Do this exercise every week to month, depending on the length of your sales cycle.
Sales Pipeline Metrics
Use these metrics to gauge the health of your sales pipeline -- and from there, the health of your team, department, and/or business.
- Number of deals in your pipeline: How many qualified opportunities you’re currently juggling
- Average deal size: The mean value of a contract
- Pipeline value: The total value of every qualified opportunity in your pipeline
- Sales velocity: The average time deals stay in your pipeline before they’re won
As your salespeople become more knowledgeable, your marketing team learns which channels to use to attract the best fit prospects, and your business becomes more well-known in its space, your sales cycle should decrease.
To grow, your pipeline value must increase. Average deal size, the number of deals, and/or conversion rates must go up.
Pipeline velocity is the speed at which leads move through your sales pipeline. The formula is:
Number of deals in your pipeline x overall win rate percentage x average deal size ($) / length of sales cycle (days)
Suppose you have 50 opportunities in your sales pipeline. Your average win rate is 40%, and your average deal size is $10,000. From initial contact to signed proposal, the sales process usually takes 70 days.
Your pipeline velocity = 50 x .4 x 10,000 / 70, or $2,587.14
That means approximately every day, $2,587.14 is moving through your sales pipeline. Obviously, the higher your velocity, the better.
There are four main levers you can pull to increase pipeline velocity. Unsurprisingly, they correlate to the four factors of the equation.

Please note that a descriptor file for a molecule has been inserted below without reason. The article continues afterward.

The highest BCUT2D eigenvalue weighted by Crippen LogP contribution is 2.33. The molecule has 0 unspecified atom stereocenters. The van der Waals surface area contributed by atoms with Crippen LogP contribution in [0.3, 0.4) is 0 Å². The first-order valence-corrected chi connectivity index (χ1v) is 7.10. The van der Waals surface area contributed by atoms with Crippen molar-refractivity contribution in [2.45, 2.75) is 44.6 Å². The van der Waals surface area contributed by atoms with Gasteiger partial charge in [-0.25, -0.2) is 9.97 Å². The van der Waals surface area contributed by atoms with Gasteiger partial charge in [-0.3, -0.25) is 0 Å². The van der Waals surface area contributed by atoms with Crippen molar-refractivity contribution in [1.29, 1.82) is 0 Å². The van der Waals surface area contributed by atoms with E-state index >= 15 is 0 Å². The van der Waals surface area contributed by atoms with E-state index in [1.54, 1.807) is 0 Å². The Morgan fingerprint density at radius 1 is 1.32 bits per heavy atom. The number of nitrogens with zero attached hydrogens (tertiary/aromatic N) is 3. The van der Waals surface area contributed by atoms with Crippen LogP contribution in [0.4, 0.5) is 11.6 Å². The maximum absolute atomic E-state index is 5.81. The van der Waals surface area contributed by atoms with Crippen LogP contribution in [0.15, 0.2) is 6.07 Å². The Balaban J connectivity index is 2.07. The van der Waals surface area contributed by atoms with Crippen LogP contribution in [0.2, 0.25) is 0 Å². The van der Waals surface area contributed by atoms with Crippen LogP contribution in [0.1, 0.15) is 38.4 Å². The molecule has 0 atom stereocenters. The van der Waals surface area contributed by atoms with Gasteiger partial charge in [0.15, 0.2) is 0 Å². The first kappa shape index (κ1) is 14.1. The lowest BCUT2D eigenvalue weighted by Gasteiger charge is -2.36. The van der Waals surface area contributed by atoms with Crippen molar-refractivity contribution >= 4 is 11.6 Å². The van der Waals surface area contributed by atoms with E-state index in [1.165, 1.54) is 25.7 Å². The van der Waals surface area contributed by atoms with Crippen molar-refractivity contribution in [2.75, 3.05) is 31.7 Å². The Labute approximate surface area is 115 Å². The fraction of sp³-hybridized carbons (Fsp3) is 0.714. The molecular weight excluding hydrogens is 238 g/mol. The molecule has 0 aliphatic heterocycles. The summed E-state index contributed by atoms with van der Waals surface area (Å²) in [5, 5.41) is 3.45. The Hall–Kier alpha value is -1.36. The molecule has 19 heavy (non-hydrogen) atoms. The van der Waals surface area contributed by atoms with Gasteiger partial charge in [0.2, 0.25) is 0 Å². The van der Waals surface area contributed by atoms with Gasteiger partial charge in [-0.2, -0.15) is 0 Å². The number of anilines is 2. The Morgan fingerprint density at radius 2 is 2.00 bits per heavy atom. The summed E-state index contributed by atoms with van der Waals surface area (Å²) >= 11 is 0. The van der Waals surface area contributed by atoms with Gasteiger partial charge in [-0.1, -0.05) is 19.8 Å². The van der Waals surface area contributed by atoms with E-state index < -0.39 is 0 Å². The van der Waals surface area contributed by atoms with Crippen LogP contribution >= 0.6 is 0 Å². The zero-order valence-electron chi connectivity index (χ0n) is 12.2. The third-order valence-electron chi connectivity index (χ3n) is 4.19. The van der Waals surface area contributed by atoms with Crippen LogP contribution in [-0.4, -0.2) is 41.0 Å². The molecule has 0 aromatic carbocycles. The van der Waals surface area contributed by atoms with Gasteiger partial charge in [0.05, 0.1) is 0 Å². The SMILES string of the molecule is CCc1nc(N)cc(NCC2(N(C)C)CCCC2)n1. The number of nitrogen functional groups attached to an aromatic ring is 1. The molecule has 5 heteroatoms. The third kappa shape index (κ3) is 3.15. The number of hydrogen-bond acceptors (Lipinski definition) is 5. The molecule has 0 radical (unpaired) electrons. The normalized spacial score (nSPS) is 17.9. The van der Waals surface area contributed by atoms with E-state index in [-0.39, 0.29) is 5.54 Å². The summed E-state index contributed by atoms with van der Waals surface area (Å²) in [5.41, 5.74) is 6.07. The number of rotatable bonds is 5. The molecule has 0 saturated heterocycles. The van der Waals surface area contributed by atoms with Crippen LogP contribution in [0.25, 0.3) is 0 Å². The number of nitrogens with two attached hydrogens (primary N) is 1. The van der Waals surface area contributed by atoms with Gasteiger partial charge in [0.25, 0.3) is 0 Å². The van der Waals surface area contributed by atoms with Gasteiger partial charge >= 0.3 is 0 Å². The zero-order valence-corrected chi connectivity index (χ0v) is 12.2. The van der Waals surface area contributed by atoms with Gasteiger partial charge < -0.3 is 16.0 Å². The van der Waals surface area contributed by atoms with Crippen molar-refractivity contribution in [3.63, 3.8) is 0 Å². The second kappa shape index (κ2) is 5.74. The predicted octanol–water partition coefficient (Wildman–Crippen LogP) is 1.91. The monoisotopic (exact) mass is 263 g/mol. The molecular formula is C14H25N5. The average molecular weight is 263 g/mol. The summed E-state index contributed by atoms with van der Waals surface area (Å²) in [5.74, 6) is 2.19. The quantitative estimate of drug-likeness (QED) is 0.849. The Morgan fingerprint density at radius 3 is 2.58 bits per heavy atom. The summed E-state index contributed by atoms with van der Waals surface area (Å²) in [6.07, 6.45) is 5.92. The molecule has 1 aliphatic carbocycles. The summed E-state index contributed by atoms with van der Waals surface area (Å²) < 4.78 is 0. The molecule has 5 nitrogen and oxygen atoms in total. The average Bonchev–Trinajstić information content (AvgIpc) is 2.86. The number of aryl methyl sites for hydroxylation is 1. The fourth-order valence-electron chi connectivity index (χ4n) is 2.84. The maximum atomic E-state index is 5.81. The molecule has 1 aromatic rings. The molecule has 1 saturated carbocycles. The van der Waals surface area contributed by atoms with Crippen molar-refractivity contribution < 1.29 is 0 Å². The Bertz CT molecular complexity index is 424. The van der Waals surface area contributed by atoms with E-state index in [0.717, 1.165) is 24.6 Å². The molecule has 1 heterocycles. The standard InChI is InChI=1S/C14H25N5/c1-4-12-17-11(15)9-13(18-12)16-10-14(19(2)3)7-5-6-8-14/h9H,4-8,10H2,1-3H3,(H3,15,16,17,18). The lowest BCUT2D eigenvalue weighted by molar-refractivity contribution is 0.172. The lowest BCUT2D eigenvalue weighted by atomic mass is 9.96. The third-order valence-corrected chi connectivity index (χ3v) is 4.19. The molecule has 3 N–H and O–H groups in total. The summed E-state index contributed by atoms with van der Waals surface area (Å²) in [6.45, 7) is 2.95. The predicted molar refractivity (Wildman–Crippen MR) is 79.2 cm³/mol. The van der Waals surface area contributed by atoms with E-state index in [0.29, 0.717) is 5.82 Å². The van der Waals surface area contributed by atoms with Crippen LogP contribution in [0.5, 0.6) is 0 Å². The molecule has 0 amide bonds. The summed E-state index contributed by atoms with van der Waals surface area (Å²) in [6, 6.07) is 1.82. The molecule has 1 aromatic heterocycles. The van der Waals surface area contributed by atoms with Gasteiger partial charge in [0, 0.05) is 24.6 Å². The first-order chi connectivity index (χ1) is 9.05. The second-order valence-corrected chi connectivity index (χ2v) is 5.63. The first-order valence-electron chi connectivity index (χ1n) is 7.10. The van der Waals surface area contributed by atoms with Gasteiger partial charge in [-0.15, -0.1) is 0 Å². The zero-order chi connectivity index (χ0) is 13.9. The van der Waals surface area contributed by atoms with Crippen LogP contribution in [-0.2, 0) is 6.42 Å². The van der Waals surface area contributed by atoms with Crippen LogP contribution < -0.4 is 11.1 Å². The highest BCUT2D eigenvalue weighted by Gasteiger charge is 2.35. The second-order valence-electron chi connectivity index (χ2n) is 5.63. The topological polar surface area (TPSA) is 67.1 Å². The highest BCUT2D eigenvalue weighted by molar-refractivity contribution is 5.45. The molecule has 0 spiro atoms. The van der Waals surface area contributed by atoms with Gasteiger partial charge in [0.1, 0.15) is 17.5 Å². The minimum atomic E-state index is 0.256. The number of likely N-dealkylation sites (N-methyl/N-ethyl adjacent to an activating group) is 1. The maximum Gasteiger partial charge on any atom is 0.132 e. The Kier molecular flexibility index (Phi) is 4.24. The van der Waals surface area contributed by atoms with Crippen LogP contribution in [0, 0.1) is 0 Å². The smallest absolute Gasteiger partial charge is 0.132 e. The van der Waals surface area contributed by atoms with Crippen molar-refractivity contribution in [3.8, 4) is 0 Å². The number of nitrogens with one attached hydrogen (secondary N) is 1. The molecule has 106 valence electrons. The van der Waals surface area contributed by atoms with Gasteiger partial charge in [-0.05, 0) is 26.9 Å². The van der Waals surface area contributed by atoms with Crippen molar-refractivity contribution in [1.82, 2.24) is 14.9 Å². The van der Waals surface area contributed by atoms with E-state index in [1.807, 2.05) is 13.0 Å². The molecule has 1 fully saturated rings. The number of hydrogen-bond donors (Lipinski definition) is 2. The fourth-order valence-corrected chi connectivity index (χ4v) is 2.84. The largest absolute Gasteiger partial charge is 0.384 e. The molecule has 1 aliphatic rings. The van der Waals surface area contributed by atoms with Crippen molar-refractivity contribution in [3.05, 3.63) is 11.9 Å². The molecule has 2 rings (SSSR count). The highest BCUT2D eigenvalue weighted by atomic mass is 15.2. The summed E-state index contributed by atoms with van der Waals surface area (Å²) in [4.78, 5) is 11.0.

- Number of total opportunities: Move the needle on this input by amping up your prospecting efforts. If this number goes down, something may be wrong with your lead generation strategy.
- Win rate: Improve this metric by asking your salespeople to rigorously qualify and investing in sales training and sales enablement.
- Deal size: Help your reps sell bigger deals by teaching them how to upsell and cross-sell or target larger customers.
- Sales cycle: Identify the key steps that move prospects from stage to stage and make sure every member of your team is following those. Counterintuitively, “fast-tracking” an opportunity usually results in a longer sales cycle -- the rep is forced to go back and make up for the qualification, discovery, and/or customized presentation she skipped, if she gets the chance at all.
In addition to pipeline velocity, keep a close eye on your conversion rates by stage. This allows you to see where prospects are dropping out of your sales funnel.
Suppose 60% of your prospects go from the sales presentation stage to the proposal stage. Why do 40% of them drop out? It’s normal to have attrition between stages, but you might investigate if there’s a larger problem. Perhaps your salespeople aren’t effectively conveying your product’s value, or they haven’t done enough needs analysis to tie their presentation to their prospects’ pain points.
If you don’t both monitor and investigate these metrics, you might not uncover pressing problems in time.
What Is Sales Pipeline Management?
Sales pipeline management essentially means estimating how much money you’ll make from your current sales opportunities.
In order to calculate this, you’ll need to know:
- How many opportunities your sales reps are actively working
- Which stage is each opportunity is in
- How many opportunities typically pass from one stage to the next
- The average deal size
- Average sales cycle length
If you don’t have these data points yet -- or your go-to-market strategy is in flux, so your numbers are constantly changing -- you can make informed guesses. To give you an idea, perhaps you just shifted upmarket. Based on preliminary research, early sales, and talking to other companies selling similar products, you might predict your new sales cycle will last five months.
Of course, the more historical data you have, the more accurate your predictions will be.